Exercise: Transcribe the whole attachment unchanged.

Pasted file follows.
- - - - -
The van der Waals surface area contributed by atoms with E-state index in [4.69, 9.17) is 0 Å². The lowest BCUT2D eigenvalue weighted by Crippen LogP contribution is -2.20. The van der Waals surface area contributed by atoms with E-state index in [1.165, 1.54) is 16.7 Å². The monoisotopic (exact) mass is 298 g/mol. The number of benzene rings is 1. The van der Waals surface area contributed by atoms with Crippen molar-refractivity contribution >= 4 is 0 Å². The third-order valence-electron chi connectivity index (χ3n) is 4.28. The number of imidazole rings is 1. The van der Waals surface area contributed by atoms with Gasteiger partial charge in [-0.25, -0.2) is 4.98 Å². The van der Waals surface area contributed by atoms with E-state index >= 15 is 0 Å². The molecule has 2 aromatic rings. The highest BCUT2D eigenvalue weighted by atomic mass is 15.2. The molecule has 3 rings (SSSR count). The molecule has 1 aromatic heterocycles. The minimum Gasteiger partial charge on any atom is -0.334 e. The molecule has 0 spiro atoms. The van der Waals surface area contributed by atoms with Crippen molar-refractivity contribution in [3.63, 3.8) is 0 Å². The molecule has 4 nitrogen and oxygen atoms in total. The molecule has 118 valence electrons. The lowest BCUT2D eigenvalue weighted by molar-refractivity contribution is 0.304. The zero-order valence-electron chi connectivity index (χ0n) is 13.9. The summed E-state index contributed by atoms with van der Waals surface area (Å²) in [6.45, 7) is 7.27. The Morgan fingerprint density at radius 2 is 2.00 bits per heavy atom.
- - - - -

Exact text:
The van der Waals surface area contributed by atoms with E-state index in [4.69, 9.17) is 0 Å². The lowest BCUT2D eigenvalue weighted by Crippen LogP contribution is -2.20. The van der Waals surface area contributed by atoms with E-state index in [1.165, 1.54) is 16.7 Å². The monoisotopic (exact) mass is 298 g/mol. The number of benzene rings is 1. The van der Waals surface area contributed by atoms with Crippen molar-refractivity contribution >= 4 is 0 Å². The third-order valence-electron chi connectivity index (χ3n) is 4.28. The number of imidazole rings is 1. The van der Waals surface area contributed by atoms with Gasteiger partial charge in [-0.25, -0.2) is 4.98 Å². The van der Waals surface area contributed by atoms with E-state index >= 15 is 0 Å². The molecule has 2 aromatic rings. The highest BCUT2D eigenvalue weighted by atomic mass is 15.2. The molecule has 3 rings (SSSR count). The molecule has 1 aromatic heterocycles. The minimum Gasteiger partial charge on any atom is -0.334 e. The molecule has 0 spiro atoms. The van der Waals surface area contributed by atoms with Crippen molar-refractivity contribution in [3.63, 3.8) is 0 Å². The molecule has 4 nitrogen and oxygen atoms in total. The molecule has 118 valence electrons. The lowest BCUT2D eigenvalue weighted by molar-refractivity contribution is 0.304. The zero-order valence-electron chi connectivity index (χ0n) is 13.9. The summed E-state index contributed by atoms with van der Waals surface area (Å²) in [6.45, 7) is 7.27. The Morgan fingerprint density at radius 2 is 2.00 bits per heavy atom.